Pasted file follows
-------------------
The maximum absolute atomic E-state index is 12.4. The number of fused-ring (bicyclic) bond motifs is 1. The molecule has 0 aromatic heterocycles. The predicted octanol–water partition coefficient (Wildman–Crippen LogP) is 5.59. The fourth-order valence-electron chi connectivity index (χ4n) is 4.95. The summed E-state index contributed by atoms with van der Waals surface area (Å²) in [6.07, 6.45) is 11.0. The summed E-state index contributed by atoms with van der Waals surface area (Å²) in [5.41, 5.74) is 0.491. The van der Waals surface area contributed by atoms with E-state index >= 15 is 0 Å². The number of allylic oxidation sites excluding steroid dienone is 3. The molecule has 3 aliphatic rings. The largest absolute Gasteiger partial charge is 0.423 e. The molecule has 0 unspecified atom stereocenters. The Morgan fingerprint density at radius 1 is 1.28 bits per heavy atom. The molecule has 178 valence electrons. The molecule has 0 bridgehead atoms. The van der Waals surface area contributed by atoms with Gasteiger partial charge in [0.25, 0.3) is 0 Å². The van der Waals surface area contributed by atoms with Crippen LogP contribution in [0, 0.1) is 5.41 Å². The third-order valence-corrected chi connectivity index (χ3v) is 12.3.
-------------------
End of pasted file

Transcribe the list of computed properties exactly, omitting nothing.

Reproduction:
The maximum absolute atomic E-state index is 12.4. The number of fused-ring (bicyclic) bond motifs is 1. The molecule has 0 aromatic heterocycles. The predicted octanol–water partition coefficient (Wildman–Crippen LogP) is 5.59. The fourth-order valence-electron chi connectivity index (χ4n) is 4.95. The summed E-state index contributed by atoms with van der Waals surface area (Å²) in [6.07, 6.45) is 11.0. The summed E-state index contributed by atoms with van der Waals surface area (Å²) in [5.41, 5.74) is 0.491. The van der Waals surface area contributed by atoms with E-state index >= 15 is 0 Å². The number of allylic oxidation sites excluding steroid dienone is 3. The molecule has 3 aliphatic rings. The largest absolute Gasteiger partial charge is 0.423 e. The molecule has 0 unspecified atom stereocenters. The Morgan fingerprint density at radius 1 is 1.28 bits per heavy atom. The molecule has 178 valence electrons. The molecule has 0 bridgehead atoms. The van der Waals surface area contributed by atoms with Gasteiger partial charge in [0.25, 0.3) is 0 Å². The van der Waals surface area contributed by atoms with Crippen LogP contribution in [0, 0.1) is 5.41 Å². The third-order valence-corrected chi connectivity index (χ3v) is 12.3.